There is a long tradition of linking literature and photography. Most notably Roy DeCarava’s and Langston Hughes’s collaboration “The Sweet Flypaper of Life”. When I visited these predominately African-American communities Toni Morrison’s words echoed in my head…
A joke. A nigger joke, that was the way it got started. Not the town, of course, but that part of town where the Negroes lived. The part they called the bottom in spite of the fact that it was up in the hills. Just a nigger joke. The kind of white folks tell when the mill closes down and they’re looking for a little comfort somewhere. The kind colored folks tell on themselves when the rain doesn’t come for weeks, and they’re looking for a little comfort somehow.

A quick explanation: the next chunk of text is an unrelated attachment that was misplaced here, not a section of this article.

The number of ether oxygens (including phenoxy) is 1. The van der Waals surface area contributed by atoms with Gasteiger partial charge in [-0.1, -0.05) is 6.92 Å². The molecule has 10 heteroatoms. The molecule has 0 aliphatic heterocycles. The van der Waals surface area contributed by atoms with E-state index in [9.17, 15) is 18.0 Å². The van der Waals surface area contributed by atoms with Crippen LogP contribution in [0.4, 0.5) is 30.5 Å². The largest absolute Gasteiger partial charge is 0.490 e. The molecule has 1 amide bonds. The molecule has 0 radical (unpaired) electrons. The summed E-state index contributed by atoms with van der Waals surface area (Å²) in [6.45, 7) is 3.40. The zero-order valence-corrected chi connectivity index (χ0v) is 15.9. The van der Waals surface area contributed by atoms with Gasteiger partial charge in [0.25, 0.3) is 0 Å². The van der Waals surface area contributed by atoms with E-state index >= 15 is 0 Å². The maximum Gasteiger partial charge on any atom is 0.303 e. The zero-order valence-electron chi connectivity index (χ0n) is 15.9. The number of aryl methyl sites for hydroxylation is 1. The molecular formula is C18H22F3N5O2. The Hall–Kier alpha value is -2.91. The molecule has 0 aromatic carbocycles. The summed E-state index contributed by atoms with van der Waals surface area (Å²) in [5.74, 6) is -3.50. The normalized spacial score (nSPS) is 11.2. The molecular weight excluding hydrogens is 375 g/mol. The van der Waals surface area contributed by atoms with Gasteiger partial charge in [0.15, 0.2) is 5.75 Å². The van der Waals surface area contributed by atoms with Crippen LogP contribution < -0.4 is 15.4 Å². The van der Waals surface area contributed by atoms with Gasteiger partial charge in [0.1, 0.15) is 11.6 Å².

A good white farmer promised freedom and a piece of bottom land to his slave if he would perform some very difficult chores. When the slave completed the work, he asked the farmer to keep his end of the bargain. Freedom was easy–the farmer had no objection to that. But he didn’t want to give up any land. So he told the slave that he was very sorry that he had to give him valley land. He had hoped to give him a piece of the Bottom. The slave blinked and said he thought valley land was the bottom land. The master said, “Oh no! See those hills? That’s bottom land, rich and fertile.”